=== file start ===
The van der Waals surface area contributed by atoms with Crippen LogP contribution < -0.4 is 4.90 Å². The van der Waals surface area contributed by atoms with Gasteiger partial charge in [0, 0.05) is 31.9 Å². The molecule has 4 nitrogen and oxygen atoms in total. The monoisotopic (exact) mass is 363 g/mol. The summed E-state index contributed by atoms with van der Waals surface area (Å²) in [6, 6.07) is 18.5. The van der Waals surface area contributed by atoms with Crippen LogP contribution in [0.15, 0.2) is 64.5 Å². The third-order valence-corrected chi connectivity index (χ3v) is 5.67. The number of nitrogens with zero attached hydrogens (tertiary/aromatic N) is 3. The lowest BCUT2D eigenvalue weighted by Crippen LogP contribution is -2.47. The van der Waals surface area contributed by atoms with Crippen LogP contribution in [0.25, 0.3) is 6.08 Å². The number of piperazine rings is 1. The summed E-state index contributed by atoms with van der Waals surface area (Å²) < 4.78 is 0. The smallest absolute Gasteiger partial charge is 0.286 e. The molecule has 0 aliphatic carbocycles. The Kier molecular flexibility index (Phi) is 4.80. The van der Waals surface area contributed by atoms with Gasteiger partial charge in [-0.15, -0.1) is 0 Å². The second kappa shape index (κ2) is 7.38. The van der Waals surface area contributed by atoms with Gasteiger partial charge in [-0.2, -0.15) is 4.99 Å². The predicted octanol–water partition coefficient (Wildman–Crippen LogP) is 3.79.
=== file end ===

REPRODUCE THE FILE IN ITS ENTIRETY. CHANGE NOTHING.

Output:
The van der Waals surface area contributed by atoms with Crippen LogP contribution < -0.4 is 4.90 Å². The van der Waals surface area contributed by atoms with Gasteiger partial charge in [0, 0.05) is 31.9 Å². The molecule has 4 nitrogen and oxygen atoms in total. The monoisotopic (exact) mass is 363 g/mol. The summed E-state index contributed by atoms with van der Waals surface area (Å²) in [6, 6.07) is 18.5. The van der Waals surface area contributed by atoms with Crippen LogP contribution in [0.15, 0.2) is 64.5 Å². The third-order valence-corrected chi connectivity index (χ3v) is 5.67. The number of nitrogens with zero attached hydrogens (tertiary/aromatic N) is 3. The lowest BCUT2D eigenvalue weighted by Crippen LogP contribution is -2.47. The van der Waals surface area contributed by atoms with Crippen LogP contribution in [0.25, 0.3) is 6.08 Å². The number of piperazine rings is 1. The summed E-state index contributed by atoms with van der Waals surface area (Å²) < 4.78 is 0. The smallest absolute Gasteiger partial charge is 0.286 e. The molecule has 0 aliphatic carbocycles. The Kier molecular flexibility index (Phi) is 4.80. The van der Waals surface area contributed by atoms with Gasteiger partial charge in [-0.15, -0.1) is 0 Å². The second kappa shape index (κ2) is 7.38. The van der Waals surface area contributed by atoms with Gasteiger partial charge in [-0.2, -0.15) is 4.99 Å². The predicted octanol–water partition coefficient (Wildman–Crippen LogP) is 3.79.